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Biology and Fertility of Soils

, Volume 54, Issue 8, pp 965–976 | Cite as

Effects of O3 stress on physico-chemical and biochemical properties and composition of main microbial groups of a soil cropped to soybean

  • Bing Mao
  • Yan Wang
  • Tian-Hong Zhao
  • Hong-Yan Wu
  • Jia-Shu Ye
Original Paper
  • 166 Downloads

Abstract

Tropospheric O3 (ozone) stress can negatively affect forest productivity and crop yields. Yet, relatively little attention has been paid to the effects of O3 stress on belowground system. Here, a pot experiment was conducted in open top chambers to monitor the response of physico-chemical properties, main microbial groups, and potential enzyme activities of a soil cropped to soybean (Glycine max; a highly sensitive species to O3) and exposed to background O3 concentration (45 ± 5 ppb, control) and O3 stress (80 ± 10 ppb, O3+ and 110 ± 10 ppb, O3++) with sampling at branching, flowering, and podding stages. The growth of soybean was significantly inhibited by O3 stress, which showed significant effects on soil microbial biomass C and pH during the whole growth of soybean at the highest concentration. The O3++ stress significantly decreased soil pH at flowering stage, and increased soil pH at podding stage; the O3+ stress and growth stage × O3+ stress showed significant influences on the potential activities of acid phosphomonoesterase, invertase, and amylase. The O3 stress significantly reduced the abundances of total PLFAs (phospholipid fatty acid), bacterial PLFAs, and AMF (arbuscular mycorrhizal) PLFAs at branching and podding stages. Our results suggest that the main soil microbial groups might be indirectly affected by the O3 stress through the alteration of soil physico-chemical properties with changes in the potential enzyme activities of soil.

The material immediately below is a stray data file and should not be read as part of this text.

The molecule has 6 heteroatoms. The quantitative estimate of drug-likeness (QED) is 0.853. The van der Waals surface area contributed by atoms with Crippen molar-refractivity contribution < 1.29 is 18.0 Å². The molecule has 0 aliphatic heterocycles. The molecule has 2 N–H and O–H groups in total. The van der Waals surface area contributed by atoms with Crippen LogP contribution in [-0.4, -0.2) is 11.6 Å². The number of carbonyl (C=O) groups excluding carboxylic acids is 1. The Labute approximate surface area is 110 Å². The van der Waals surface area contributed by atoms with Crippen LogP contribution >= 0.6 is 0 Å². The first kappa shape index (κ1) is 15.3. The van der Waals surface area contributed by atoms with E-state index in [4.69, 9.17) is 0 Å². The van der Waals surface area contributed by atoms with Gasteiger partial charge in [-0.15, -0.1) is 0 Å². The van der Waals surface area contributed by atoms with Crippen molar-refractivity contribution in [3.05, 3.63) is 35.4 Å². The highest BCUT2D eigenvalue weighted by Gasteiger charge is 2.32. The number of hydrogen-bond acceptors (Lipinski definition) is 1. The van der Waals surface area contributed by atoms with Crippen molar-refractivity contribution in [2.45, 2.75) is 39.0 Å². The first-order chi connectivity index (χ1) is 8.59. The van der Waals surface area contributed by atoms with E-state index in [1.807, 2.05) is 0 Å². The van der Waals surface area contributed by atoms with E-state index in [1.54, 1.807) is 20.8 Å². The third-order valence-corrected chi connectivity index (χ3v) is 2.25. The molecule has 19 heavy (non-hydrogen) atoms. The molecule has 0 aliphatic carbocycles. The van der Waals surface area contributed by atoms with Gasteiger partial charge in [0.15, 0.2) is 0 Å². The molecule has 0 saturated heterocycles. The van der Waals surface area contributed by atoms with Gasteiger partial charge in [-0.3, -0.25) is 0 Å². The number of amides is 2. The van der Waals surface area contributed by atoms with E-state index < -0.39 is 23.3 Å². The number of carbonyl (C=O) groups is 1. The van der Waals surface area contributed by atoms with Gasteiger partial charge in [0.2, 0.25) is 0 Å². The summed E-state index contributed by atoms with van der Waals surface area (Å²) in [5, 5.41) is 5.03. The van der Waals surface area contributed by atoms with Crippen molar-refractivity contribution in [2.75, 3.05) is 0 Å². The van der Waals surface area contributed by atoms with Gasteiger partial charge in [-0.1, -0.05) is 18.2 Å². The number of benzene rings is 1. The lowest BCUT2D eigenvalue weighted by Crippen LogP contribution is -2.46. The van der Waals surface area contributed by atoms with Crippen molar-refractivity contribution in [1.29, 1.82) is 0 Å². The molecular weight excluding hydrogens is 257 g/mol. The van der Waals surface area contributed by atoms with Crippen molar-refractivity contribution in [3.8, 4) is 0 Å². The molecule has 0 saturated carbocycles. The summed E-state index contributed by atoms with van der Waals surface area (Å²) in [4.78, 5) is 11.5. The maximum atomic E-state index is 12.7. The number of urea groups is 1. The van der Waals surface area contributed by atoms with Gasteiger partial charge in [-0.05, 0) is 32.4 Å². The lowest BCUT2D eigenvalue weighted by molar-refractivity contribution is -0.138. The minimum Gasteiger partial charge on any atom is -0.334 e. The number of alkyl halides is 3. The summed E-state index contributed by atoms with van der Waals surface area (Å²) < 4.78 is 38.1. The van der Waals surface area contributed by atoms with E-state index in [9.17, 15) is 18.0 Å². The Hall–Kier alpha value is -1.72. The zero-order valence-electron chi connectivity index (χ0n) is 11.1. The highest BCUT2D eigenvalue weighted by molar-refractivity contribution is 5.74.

Keywords

Soybean root Growth stage Phospholipid fatty acid (PLFA) Potential enzyme activity Pot experiment Open top chamber (OTC) 

Notes

Acknowledgements

This work was supported by the National Natural Science Foundation of China (30970448; 31570404) and China Postdoctoral Science Foundation (2016M601342). We thank editor, three anonymous referees, Gui-Gang Lin PhD and De-Hui Zeng professor for their valuable comments and suggestions that greatly improved the manuscript.

Supplementary material

374_2018_1318_MOESM1_ESM.docx (1.2 mb)
ESM 1 (DOCX 1210 kb)

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Copyright information

© Springer-Verlag GmbH Germany, part of Springer Nature 2018

Authors and Affiliations

  • Bing Mao
    • 1
    • 2
  • Yan Wang
    • 1
  • Tian-Hong Zhao
    • 1
  • Hong-Yan Wu
    • 1
  • Jia-Shu Ye
    • 3
  1. 1.College of AgronomyShenyang Agricultural UniversityShenyangChina
  2. 2.Key Laboratory of Beibu Gulf Environment Change and Resources Use (Guangxi Teachers Education University), Ministry of Education, Guangxi Key Laboratory of Earth Surface Processes and Intelligent SimulationGuangxi Teachers Education UniversityNanningChina
  3. 3.National Field Observation and Research Station of Shenyang Agro-ecosystemsShenyangChina

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